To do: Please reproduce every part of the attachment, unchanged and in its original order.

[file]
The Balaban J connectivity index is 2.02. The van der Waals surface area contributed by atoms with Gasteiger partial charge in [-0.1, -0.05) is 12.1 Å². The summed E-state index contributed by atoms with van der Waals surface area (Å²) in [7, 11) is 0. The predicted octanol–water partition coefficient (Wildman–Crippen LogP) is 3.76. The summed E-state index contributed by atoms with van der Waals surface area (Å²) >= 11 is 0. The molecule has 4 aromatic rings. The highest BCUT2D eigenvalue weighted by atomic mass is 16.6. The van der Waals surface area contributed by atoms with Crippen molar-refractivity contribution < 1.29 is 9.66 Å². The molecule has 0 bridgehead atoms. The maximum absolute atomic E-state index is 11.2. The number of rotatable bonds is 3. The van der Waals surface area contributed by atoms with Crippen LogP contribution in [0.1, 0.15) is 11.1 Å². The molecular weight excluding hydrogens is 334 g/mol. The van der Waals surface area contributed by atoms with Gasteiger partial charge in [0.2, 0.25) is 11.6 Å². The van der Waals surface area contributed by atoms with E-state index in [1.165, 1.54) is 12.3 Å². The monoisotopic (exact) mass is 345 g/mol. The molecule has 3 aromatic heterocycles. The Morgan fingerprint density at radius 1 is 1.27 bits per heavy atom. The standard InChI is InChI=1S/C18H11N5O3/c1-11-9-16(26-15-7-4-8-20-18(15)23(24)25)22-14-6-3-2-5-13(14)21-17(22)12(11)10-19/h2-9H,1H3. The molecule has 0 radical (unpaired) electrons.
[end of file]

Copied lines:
The Balaban J connectivity index is 2.02. The van der Waals surface area contributed by atoms with Gasteiger partial charge in [-0.1, -0.05) is 12.1 Å². The summed E-state index contributed by atoms with van der Waals surface area (Å²) in [7, 11) is 0. The predicted octanol–water partition coefficient (Wildman–Crippen LogP) is 3.76. The summed E-state index contributed by atoms with van der Waals surface area (Å²) >= 11 is 0. The molecule has 4 aromatic rings. The highest BCUT2D eigenvalue weighted by atomic mass is 16.6. The van der Waals surface area contributed by atoms with Crippen molar-refractivity contribution < 1.29 is 9.66 Å². The molecule has 0 bridgehead atoms. The maximum absolute atomic E-state index is 11.2. The number of rotatable bonds is 3. The van der Waals surface area contributed by atoms with Crippen LogP contribution in [0.1, 0.15) is 11.1 Å². The molecular weight excluding hydrogens is 334 g/mol. The van der Waals surface area contributed by atoms with Gasteiger partial charge in [0.2, 0.25) is 11.6 Å². The van der Waals surface area contributed by atoms with E-state index in [1.165, 1.54) is 12.3 Å². The monoisotopic (exact) mass is 345 g/mol. The molecule has 3 aromatic heterocycles. The Morgan fingerprint density at radius 1 is 1.27 bits per heavy atom. The standard InChI is InChI=1S/C18H11N5O3/c1-11-9-16(26-15-7-4-8-20-18(15)23(24)25)22-14-6-3-2-5-13(14)21-17(22)12(11)10-19/h2-9H,1H3. The molecule has 0 radical (unpaired) electrons.